Featured Species

Bald Eagles are primarily fish eaters at inland settings on the lakes and rivers. In coastal estuaries and offshore islands, they eat a more varied diet adding seabirds and waterfowl. Eagles will perch along shorelines waiting for prey to come by.

The Razorbill Maine threatened species; short stocky seabird with black back, head, and upper wings; white body; deep bill with white vertical line on adult. It is the closest living relative of the extinct great auk. Wild populations live in the subarctic waters of the Atlantic Ocean. With the exception of the breeding season, Razorbills re-main on the water and spend winters on open ocean; they use wings to propel themselves underwater in pursuit of herring, hake, and sand lance; reach southern limit of breeding distribution in Maine; nest under rocks or boulders, often observed sitting on the water.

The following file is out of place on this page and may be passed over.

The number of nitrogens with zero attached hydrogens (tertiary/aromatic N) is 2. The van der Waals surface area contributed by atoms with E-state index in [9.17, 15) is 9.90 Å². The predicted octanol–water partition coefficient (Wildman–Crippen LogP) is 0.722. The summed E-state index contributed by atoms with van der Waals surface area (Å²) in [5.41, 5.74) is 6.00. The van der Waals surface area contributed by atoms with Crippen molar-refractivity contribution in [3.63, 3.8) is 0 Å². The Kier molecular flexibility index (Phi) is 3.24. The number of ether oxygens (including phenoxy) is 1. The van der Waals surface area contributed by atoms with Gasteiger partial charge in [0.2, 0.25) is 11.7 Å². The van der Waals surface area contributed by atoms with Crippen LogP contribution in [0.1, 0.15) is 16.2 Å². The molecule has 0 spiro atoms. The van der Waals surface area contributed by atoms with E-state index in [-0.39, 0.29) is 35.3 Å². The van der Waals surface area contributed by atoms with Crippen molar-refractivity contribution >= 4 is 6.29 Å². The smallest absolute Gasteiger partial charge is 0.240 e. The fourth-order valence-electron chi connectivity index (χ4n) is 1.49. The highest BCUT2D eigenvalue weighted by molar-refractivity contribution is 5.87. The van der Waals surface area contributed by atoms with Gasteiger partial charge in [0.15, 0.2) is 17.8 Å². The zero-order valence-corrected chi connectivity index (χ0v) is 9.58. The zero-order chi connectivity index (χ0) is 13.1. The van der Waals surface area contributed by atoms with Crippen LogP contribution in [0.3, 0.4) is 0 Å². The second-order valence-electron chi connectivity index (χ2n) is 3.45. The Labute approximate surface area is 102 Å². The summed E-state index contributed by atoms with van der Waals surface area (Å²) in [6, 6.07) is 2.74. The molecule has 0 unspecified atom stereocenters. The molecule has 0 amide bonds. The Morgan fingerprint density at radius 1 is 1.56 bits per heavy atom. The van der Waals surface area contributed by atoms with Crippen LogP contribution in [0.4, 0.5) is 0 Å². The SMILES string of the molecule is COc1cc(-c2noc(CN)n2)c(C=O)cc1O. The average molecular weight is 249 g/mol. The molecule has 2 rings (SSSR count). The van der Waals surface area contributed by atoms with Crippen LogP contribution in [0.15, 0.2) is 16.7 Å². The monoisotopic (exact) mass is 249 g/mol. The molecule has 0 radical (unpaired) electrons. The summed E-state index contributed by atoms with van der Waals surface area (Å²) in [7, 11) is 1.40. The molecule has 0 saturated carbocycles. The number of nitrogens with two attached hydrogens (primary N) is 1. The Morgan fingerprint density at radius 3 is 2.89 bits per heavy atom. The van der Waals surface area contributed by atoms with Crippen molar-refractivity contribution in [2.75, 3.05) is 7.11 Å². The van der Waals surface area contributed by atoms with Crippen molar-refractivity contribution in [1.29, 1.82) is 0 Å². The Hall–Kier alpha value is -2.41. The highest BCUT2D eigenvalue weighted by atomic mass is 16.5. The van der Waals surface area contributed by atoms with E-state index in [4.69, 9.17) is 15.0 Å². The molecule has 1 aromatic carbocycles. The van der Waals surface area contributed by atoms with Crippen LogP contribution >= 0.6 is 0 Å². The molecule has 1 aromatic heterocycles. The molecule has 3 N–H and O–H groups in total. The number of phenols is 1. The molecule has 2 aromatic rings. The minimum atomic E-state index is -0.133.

Common eiders are the largest duck in the northern hemisphere. They are especially conspicuous since they tend to nest in large colonies on coastal islands. Breeding season runs from late April to mid-August. During the non-breeding season, eiders form large aggregations along coastal areas from the Gulf of St. Lawrence and Newfoundland south to Virginia.

Bald eagle up close with wing raised

A large raptor, the bald eagle has a wingspread of about seven feet. Adults have a dark brown body and wings, white head and tail, and a yellow beak. Juveniles are mostly brown with white mottling on the body, tail, and undersides of wings. Adult plumage usually is obtained by the sixth year. In...

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